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At the height of the financial crisis in 2009, Janet Yellen told her colleagues things were so bad that people were literally breaking into piggy banks to get cash.
The Federal Reserve chair, who headed the central bank’s San Francisco district at the time, tried to lighthen the mood a bit at an otherwise grim Federal Open Market Committee meeting in March.
“Another disturbing sign of how tough things are getting is that people appear to be breaking into their piggybanks to make ends meet—the Cash Product Office reports huge increases in the amount of coins being brought into our inventory,” she said then to the laughter of her colleagues. “The December inventories of quarters and dollar coins were up more than 50 percent from 2007, and even pennies were up nearly 25 percent.”
Yellen’s remarks were part of a release Wednesday of transcripts from the 2009 FOMC meetings. The timing was critical as the U.S. economy was mired in recession and trying to find a way out of the financial crisis. March, however, marked a bottom for the stock market, which has rebounded more than 210 percent since then.
Despite her seemingly lighthearted remarks—she earlier joked about her 401(k) plan, Yellen painted a grim picture of what was ahead.
“Looking ahead, some more-optimistic forecasters have argued that we’re likely to see a rapid V-shaped recovery similar to the ones that followed several past severe postwar recessions,” she said. “But my fear is that we may not even get a modest U-shaped recovery, much less a V-shaped one.”
That year marked an important time for the Fed: Interest rates had just been dropped to zero in late 2008, and the central bank was at the beginning stages of quantitative easing. Then-Chairman Ben Bernanke oversaw the efforts to manage the global financial crisis’s broader economic effects, leading the ambitious buying spree of mortgage-backed securities officially launched in December 2008.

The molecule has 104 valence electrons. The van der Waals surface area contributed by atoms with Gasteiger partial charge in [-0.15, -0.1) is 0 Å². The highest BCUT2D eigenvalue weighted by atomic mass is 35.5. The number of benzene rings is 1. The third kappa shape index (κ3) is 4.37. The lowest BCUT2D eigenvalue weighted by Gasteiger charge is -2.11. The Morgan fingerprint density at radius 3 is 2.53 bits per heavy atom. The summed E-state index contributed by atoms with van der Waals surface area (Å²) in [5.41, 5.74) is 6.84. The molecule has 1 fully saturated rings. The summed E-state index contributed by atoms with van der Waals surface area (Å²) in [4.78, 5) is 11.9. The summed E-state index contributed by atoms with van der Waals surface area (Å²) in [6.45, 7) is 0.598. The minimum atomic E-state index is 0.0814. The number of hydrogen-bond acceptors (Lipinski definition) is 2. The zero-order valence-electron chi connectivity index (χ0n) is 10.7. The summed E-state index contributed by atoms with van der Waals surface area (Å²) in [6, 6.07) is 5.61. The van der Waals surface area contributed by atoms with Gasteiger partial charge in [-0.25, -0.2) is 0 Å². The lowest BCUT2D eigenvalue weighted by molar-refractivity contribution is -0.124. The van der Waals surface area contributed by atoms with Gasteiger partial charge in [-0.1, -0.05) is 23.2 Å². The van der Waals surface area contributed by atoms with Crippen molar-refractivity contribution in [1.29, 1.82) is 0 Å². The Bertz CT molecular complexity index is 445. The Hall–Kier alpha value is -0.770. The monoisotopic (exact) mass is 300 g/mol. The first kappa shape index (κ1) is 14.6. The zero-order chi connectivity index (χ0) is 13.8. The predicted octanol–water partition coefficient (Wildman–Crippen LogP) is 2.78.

While the outcomes of these actions were not obvious to a nervous world, the Fed chairman publicly promised success.
“The global economy will recover, but the timing and strength of the recovery are highly uncertain,” Bernanke said in a speech at the London School of Economics at the beginning of 2009.
By year’s end, Yellen’s move had changed a bit for the better, but she remained concerned with trends.
At the December meeting, she said she expected the economy “to grow only modestly” while inflation would be “running below my preferred rate for a very long time.”
The latter comment has manifested itself in current policy as the Fed chair has been a leading policy dove, preferring to keep rates near zero even as the unemployment picture has improved significantly from its crisis depths.
“The bottom line is that we are faced with a situation in which inflation is undesirably low, and, even with large monthly employment gains, the level of resource slack will remain high for an extended period,” she said at the meeting. “In my forecast, the zero bound and the limits on unconventional policy constrain us from pursuing a more desirable and more expansionary policy for some time to come.”
Yellen’s dim views—she quoted one source who said, “It’s become fashionable not to be hiring”—conflicted with some of her colleagues who believed things were getting better.
Then-Kansas City Fed President Thomas Hoenig said he was “relatively optimistic about the economy,” citing manufacturing gains specifically.
—CNBC’s Everett Rosenfeld contributed to this report.